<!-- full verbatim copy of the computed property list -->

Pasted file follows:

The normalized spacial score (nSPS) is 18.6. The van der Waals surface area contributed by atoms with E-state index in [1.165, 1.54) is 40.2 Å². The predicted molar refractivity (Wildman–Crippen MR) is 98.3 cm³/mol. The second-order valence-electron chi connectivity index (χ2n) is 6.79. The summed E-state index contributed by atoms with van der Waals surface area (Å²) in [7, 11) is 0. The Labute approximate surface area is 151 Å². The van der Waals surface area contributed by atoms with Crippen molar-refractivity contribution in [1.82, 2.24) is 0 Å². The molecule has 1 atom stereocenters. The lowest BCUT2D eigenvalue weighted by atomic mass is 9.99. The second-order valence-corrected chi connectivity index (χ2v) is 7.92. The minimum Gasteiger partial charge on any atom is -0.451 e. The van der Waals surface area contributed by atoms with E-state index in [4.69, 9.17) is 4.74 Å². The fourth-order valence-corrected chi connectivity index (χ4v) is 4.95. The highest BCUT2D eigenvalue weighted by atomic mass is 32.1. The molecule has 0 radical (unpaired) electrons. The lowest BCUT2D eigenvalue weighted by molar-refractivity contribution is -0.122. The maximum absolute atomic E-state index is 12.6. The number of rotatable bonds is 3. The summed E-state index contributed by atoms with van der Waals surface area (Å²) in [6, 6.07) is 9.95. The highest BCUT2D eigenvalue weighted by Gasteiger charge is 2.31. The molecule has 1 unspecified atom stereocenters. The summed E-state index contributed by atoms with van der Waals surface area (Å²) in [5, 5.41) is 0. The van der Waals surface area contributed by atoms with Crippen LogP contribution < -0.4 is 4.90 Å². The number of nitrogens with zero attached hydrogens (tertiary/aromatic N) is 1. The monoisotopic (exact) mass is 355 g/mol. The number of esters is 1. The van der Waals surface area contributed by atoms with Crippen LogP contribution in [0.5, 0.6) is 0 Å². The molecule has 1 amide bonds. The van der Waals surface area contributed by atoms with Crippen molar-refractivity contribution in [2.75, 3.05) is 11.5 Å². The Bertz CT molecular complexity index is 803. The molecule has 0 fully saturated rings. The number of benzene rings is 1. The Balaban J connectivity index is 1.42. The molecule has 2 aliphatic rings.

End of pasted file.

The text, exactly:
The normalized spacial score (nSPS) is 18.6. The van der Waals surface area contributed by atoms with E-state index in [1.165, 1.54) is 40.2 Å². The predicted molar refractivity (Wildman–Crippen MR) is 98.3 cm³/mol. The second-order valence-electron chi connectivity index (χ2n) is 6.79. The summed E-state index contributed by atoms with van der Waals surface area (Å²) in [7, 11) is 0. The Labute approximate surface area is 151 Å². The van der Waals surface area contributed by atoms with Crippen molar-refractivity contribution in [1.82, 2.24) is 0 Å². The molecule has 1 atom stereocenters. The lowest BCUT2D eigenvalue weighted by atomic mass is 9.99. The second-order valence-corrected chi connectivity index (χ2v) is 7.92. The minimum Gasteiger partial charge on any atom is -0.451 e. The van der Waals surface area contributed by atoms with E-state index in [4.69, 9.17) is 4.74 Å². The fourth-order valence-corrected chi connectivity index (χ4v) is 4.95. The highest BCUT2D eigenvalue weighted by atomic mass is 32.1. The molecule has 0 radical (unpaired) electrons. The lowest BCUT2D eigenvalue weighted by molar-refractivity contribution is -0.122. The maximum absolute atomic E-state index is 12.6. The number of rotatable bonds is 3. The summed E-state index contributed by atoms with van der Waals surface area (Å²) in [6, 6.07) is 9.95. The highest BCUT2D eigenvalue weighted by Gasteiger charge is 2.31. The molecule has 1 unspecified atom stereocenters. The summed E-state index contributed by atoms with van der Waals surface area (Å²) in [5, 5.41) is 0. The van der Waals surface area contributed by atoms with Crippen LogP contribution < -0.4 is 4.90 Å². The number of nitrogens with zero attached hydrogens (tertiary/aromatic N) is 1. The monoisotopic (exact) mass is 355 g/mol. The number of esters is 1. The van der Waals surface area contributed by atoms with Crippen LogP contribution in [0.5, 0.6) is 0 Å². The molecule has 1 amide bonds. The van der Waals surface area contributed by atoms with Crippen molar-refractivity contribution in [2.75, 3.05) is 11.5 Å². The Bertz CT molecular complexity index is 803. The molecule has 0 fully saturated rings. The number of benzene rings is 1. The Balaban J connectivity index is 1.42. The molecule has 2 aliphatic rings.